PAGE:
When Keith was around I was always aware that I had to try harder. Not to impress him really; he never made any bones about being proud of me when it was warranted, offering me advice when I asked and kicking me in the butt when I needed it. I’m infamously critical of modern body piercers because piercers like Keith spoiled me. So many practitioners in our community consider themselves Shamans but offer nothing more than the promise of a straight piercing or a sterile suspension. They talk about Rites of Passage, but they’re not self aware enough to realize that it’s not the modification that’s the Rite- it’s the paths we walk. Keith saw the bigger picture, realizing the incredibly personal role a modification practitioner can have in the lives of his clients.
In 1998, Keith Alexander 1 organized an after party for the release of Dee Snider’s Strangeland 2 at NYC’s Webster Hall. Called Night of 1000 Scars, Keith arranged for a variety of performances including a 3 person ‘human mobile’ style suspension by Dallas collective TSD (Traumatic Stress Discipline) 3 to tie in with the film’s theme of ritual body art.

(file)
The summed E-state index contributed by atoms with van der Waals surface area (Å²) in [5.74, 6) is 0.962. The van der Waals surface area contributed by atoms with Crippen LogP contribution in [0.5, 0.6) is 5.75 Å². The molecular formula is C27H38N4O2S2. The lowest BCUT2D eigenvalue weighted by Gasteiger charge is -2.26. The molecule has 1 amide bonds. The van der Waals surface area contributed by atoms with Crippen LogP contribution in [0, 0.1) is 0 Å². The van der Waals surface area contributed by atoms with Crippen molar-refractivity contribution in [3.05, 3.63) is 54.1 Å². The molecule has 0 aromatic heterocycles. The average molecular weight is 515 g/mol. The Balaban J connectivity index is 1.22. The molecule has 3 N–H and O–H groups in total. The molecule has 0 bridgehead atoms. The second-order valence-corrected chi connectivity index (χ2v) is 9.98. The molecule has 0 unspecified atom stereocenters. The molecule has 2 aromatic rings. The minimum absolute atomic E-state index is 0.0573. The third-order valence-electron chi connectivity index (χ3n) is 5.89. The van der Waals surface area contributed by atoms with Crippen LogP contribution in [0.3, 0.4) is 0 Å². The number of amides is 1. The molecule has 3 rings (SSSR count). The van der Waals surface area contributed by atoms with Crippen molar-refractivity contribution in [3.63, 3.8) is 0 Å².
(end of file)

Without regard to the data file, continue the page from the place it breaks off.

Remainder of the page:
Due to a technical error, the beams were rigged too low allowing the suspendees (Allen Falkner, Xeon and Pat Tidwell) to be able to make contact with the floor while spinning, unintentionally creating the spinning beam suspension. Other performers that night included Essie and Spidergod5, who went on to become The Lizardman who had this to say about the event:
In alot of ways, this event was a pivotal point in the current era of my life – it was after this event that I cemented my decision to leave my doctoral program and devote myself entirely to performing as both my career and way of life. This was also where I first met and became friends with TSD. – Erik Sprague
While the film ultimately had very little long term impact (Rotten Tomatoes rates it at 6%) Night of 1000 Scars remains a turning point in the visibility of suspension in the traditional media as well as creating one of it’s most loved styles.